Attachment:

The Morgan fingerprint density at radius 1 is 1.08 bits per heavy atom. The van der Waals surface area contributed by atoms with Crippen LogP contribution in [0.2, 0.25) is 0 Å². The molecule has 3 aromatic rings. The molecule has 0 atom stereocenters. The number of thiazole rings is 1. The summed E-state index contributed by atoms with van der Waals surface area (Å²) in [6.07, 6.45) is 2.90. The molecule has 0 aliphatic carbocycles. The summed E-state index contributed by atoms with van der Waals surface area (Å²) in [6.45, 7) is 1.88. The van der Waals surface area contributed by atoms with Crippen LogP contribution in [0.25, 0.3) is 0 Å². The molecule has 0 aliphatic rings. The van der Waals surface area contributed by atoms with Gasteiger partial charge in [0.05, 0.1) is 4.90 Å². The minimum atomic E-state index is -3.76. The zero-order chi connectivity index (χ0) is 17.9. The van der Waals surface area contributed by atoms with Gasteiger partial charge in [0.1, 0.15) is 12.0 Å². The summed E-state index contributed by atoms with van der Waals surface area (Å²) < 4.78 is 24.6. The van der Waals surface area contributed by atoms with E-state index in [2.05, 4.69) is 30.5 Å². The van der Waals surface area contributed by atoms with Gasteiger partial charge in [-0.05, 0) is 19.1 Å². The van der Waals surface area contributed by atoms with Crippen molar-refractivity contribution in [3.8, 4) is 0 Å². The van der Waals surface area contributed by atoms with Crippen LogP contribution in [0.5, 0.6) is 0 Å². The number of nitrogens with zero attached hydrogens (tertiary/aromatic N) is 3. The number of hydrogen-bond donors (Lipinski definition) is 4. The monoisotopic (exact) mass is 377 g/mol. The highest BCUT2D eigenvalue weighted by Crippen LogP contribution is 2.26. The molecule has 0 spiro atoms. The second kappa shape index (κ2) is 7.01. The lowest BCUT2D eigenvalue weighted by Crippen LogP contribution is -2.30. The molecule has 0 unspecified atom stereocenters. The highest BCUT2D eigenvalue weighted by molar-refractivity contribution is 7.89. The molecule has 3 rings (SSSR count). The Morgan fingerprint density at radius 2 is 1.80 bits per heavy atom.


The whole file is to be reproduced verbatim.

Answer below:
The Morgan fingerprint density at radius 1 is 1.08 bits per heavy atom. The van der Waals surface area contributed by atoms with Crippen LogP contribution in [0.2, 0.25) is 0 Å². The molecule has 3 aromatic rings. The molecule has 0 atom stereocenters. The number of thiazole rings is 1. The summed E-state index contributed by atoms with van der Waals surface area (Å²) in [6.07, 6.45) is 2.90. The molecule has 0 aliphatic carbocycles. The summed E-state index contributed by atoms with van der Waals surface area (Å²) in [6.45, 7) is 1.88. The van der Waals surface area contributed by atoms with Crippen LogP contribution in [0.25, 0.3) is 0 Å². The molecule has 0 aliphatic rings. The van der Waals surface area contributed by atoms with Gasteiger partial charge in [0.05, 0.1) is 4.90 Å². The minimum atomic E-state index is -3.76. The zero-order chi connectivity index (χ0) is 17.9. The van der Waals surface area contributed by atoms with Gasteiger partial charge in [0.1, 0.15) is 12.0 Å². The summed E-state index contributed by atoms with van der Waals surface area (Å²) < 4.78 is 24.6. The van der Waals surface area contributed by atoms with E-state index in [2.05, 4.69) is 30.5 Å². The van der Waals surface area contributed by atoms with Gasteiger partial charge in [-0.05, 0) is 19.1 Å². The van der Waals surface area contributed by atoms with Crippen molar-refractivity contribution in [3.8, 4) is 0 Å². The van der Waals surface area contributed by atoms with Crippen LogP contribution in [0.5, 0.6) is 0 Å². The number of nitrogens with zero attached hydrogens (tertiary/aromatic N) is 3. The number of hydrogen-bond donors (Lipinski definition) is 4. The monoisotopic (exact) mass is 377 g/mol. The highest BCUT2D eigenvalue weighted by Crippen LogP contribution is 2.26. The molecule has 0 spiro atoms. The second kappa shape index (κ2) is 7.01. The lowest BCUT2D eigenvalue weighted by Crippen LogP contribution is -2.30. The molecule has 0 unspecified atom stereocenters. The highest BCUT2D eigenvalue weighted by molar-refractivity contribution is 7.89. The molecule has 3 rings (SSSR count). The Morgan fingerprint density at radius 2 is 1.80 bits per heavy atom.